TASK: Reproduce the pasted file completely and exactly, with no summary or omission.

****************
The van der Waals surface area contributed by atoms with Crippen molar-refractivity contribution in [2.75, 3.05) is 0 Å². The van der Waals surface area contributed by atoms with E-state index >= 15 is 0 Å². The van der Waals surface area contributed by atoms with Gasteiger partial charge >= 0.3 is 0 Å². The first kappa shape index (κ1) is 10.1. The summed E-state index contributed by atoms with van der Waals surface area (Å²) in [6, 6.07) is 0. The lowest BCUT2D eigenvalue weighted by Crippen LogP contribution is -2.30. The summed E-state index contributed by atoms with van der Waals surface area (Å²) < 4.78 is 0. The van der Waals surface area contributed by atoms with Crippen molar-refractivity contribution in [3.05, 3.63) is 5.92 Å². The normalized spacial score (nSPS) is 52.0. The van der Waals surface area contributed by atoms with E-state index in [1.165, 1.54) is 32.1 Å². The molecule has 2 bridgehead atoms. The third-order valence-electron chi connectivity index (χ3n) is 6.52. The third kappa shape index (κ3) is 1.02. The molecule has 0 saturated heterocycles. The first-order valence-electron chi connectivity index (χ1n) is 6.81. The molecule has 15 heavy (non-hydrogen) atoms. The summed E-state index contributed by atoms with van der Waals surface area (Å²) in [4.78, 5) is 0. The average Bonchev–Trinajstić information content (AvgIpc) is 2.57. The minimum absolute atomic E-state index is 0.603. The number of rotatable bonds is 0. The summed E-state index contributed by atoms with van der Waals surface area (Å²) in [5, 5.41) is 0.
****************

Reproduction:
The van der Waals surface area contributed by atoms with Crippen molar-refractivity contribution in [2.75, 3.05) is 0 Å². The van der Waals surface area contributed by atoms with E-state index >= 15 is 0 Å². The van der Waals surface area contributed by atoms with Gasteiger partial charge >= 0.3 is 0 Å². The first kappa shape index (κ1) is 10.1. The summed E-state index contributed by atoms with van der Waals surface area (Å²) in [6, 6.07) is 0. The lowest BCUT2D eigenvalue weighted by Crippen LogP contribution is -2.30. The summed E-state index contributed by atoms with van der Waals surface area (Å²) < 4.78 is 0. The van der Waals surface area contributed by atoms with Crippen molar-refractivity contribution in [3.05, 3.63) is 5.92 Å². The normalized spacial score (nSPS) is 52.0. The van der Waals surface area contributed by atoms with E-state index in [1.165, 1.54) is 32.1 Å². The molecule has 2 bridgehead atoms. The third-order valence-electron chi connectivity index (χ3n) is 6.52. The third kappa shape index (κ3) is 1.02. The molecule has 0 saturated heterocycles. The first-order valence-electron chi connectivity index (χ1n) is 6.81. The molecule has 15 heavy (non-hydrogen) atoms. The summed E-state index contributed by atoms with van der Waals surface area (Å²) in [4.78, 5) is 0. The average Bonchev–Trinajstić information content (AvgIpc) is 2.57. The minimum absolute atomic E-state index is 0.603. The number of rotatable bonds is 0. The summed E-state index contributed by atoms with van der Waals surface area (Å²) in [5, 5.41) is 0.